LivingA repeater is not useless: this is how you...

A repeater is not useless: this is how you can explain it to your child (and other nosy parents)

Save the Children has just published a report that places Spain as the country with the highest grade repetition rate in the European Union and in the OECD in Compulsory Secondary Education, with a rate of 8.5% (with the EU averages and OECD below 3%).

The NGO also points out that 29% of students in our country have repeated a course at some time before the age of 15.

And in this latest report, the NGO also denies the alleged benefits of the “culture of repetition”, a harmful practice for students, especially the most vulnerable, which can lead to school dropout or failure.

However, in this article we want to demolish the myths and stereotypes often associated with the profile of the repeater, such as that he is not fit to study, that he is lazy, that he is not going to make any more effort or that he will not return. to study.

We will also talk about how we can address the issue with our children , as parents, if they end up repeating the course, with the aim of accompanying them, motivating them and making them see that they are useless at all . That they are still just as valid and wonderful.

My son repeats the course: how to approach the situation?

If your child has repeated the year, it is likely that they have gone through various emotions, such as shame, guilt, fear… shame because they will be “the oldest” in their new class, guilt for not having passed the year , and fear due to the uncertainty of the situation, for not being able to pass, etc.

In addition, the fact of repeating also impacts their self-esteem and self-concept, and they may feel insecure and worthless in studies. Actually, nothing could be further from the truth!

Repeat course: a multifactorial origin

It is clear that if your child has repeated it is for some reason, but not everything has to do with abilities or intelligence ; here other factors also come into play, such as motivation, social relationships at school or institute, the bond with teachers, the life stage in which they find themselves (especially in the case of adolescence), family problems or cheap at home, etc.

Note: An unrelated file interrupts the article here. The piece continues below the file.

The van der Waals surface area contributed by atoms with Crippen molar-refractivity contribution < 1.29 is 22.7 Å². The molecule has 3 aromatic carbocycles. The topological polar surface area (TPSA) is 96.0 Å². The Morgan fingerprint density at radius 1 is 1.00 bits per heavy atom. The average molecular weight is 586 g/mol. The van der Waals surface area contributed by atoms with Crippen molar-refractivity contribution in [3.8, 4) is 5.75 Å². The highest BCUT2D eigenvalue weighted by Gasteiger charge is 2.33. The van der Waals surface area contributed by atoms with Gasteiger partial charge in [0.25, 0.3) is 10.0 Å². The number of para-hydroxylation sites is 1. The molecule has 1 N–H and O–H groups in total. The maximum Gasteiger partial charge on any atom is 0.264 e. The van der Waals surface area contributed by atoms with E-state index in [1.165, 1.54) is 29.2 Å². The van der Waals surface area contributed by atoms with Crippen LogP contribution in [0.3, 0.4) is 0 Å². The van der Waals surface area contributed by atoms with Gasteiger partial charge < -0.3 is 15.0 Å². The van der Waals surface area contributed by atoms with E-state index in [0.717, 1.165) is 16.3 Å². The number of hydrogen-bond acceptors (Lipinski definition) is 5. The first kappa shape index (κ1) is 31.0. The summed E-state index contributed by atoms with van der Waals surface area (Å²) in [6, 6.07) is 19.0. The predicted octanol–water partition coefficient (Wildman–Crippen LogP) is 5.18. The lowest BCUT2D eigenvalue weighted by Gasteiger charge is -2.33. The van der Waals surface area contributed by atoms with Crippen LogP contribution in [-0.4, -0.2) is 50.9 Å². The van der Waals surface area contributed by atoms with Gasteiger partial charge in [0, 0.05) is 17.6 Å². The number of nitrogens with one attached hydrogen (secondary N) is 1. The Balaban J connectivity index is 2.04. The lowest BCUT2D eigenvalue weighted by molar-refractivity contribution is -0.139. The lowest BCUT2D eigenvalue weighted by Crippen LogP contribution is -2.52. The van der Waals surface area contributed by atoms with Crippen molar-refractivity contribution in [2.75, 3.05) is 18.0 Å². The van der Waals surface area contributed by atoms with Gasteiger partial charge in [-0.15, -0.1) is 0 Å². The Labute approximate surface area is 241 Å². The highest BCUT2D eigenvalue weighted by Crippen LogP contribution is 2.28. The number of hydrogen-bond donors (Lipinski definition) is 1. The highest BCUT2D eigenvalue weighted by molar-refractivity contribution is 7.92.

In relation to this, this data is important: the Save The Children report highlights that Spain is among the OECD and EU countries where teachers have received less training on teaching in multilevel groups (35%) and where they are perceived as less prepared for it (28%).

We are not saying that this justifies that the boys repeat, but there are data that support that in Spain there are also many things that can be improved in the institutions. Thus, as we can see, there are other factors than the “usual” ones that influence the situation.

A repeater is not useless: how to convey this idea to our children

That is why it is important to approach this situation as it is, complex and with a multifactorial origin.

Not everything can be attributed to our son, and it is important to transmit the following message: that he is just as valid -in all senses- even if he has had to repeat himself, and that we will accompany him so that he can recover his motivation and self-esteem, in addition to to get the course forward and feel fulfilled.

How to deal with the comments of others?

If your child has repeated a course, they have surely had to listen to derogatory or unmotivating comments from other classmates or parents of friends; or even teachers. And surely you have also experienced it in your own skin (for example from nosy parents).

How to approach all this? As children or adolescents, or as parents, it is important to ignore these types of comments . Remember that this is not about “proving” anything to others; not even to justify. Of course, it is also important to learn to set limits when they bother us excessively (for example, “you should not comment on my studies”) and to express what bothers us assertively.

Remember that this is not about “proving” anything to others; not even to justify. Of course, it is also important to learn to set limits when they bother us excessively.